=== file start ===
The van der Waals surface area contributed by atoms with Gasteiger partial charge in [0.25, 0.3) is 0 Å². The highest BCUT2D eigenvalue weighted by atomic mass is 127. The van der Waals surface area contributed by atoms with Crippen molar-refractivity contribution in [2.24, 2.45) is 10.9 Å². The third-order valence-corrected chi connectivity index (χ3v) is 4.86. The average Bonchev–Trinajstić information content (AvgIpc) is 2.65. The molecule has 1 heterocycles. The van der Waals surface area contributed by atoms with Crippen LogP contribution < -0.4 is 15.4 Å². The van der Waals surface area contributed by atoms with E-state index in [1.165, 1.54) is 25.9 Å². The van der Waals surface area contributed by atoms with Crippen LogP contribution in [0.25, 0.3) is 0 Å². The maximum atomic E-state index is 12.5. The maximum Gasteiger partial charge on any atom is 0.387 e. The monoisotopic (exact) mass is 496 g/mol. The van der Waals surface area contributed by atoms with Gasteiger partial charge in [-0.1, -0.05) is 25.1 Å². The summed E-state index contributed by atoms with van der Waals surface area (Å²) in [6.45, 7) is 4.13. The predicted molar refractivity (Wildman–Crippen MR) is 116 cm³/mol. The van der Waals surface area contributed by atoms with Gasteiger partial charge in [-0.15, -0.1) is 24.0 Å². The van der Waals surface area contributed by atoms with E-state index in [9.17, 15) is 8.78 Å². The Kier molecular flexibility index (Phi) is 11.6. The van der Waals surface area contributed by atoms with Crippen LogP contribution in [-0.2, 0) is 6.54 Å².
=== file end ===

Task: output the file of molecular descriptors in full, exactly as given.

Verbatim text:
The van der Waals surface area contributed by atoms with Gasteiger partial charge in [0.25, 0.3) is 0 Å². The highest BCUT2D eigenvalue weighted by atomic mass is 127. The van der Waals surface area contributed by atoms with Crippen molar-refractivity contribution in [2.24, 2.45) is 10.9 Å². The third-order valence-corrected chi connectivity index (χ3v) is 4.86. The average Bonchev–Trinajstić information content (AvgIpc) is 2.65. The molecule has 1 heterocycles. The van der Waals surface area contributed by atoms with Crippen LogP contribution < -0.4 is 15.4 Å². The van der Waals surface area contributed by atoms with E-state index in [1.165, 1.54) is 25.9 Å². The van der Waals surface area contributed by atoms with Crippen LogP contribution in [0.25, 0.3) is 0 Å². The maximum atomic E-state index is 12.5. The maximum Gasteiger partial charge on any atom is 0.387 e. The monoisotopic (exact) mass is 496 g/mol. The van der Waals surface area contributed by atoms with Gasteiger partial charge in [-0.1, -0.05) is 25.1 Å². The summed E-state index contributed by atoms with van der Waals surface area (Å²) in [6.45, 7) is 4.13. The predicted molar refractivity (Wildman–Crippen MR) is 116 cm³/mol. The van der Waals surface area contributed by atoms with Gasteiger partial charge in [-0.15, -0.1) is 24.0 Å². The van der Waals surface area contributed by atoms with E-state index in [9.17, 15) is 8.78 Å². The Kier molecular flexibility index (Phi) is 11.6. The van der Waals surface area contributed by atoms with Crippen LogP contribution in [-0.2, 0) is 6.54 Å².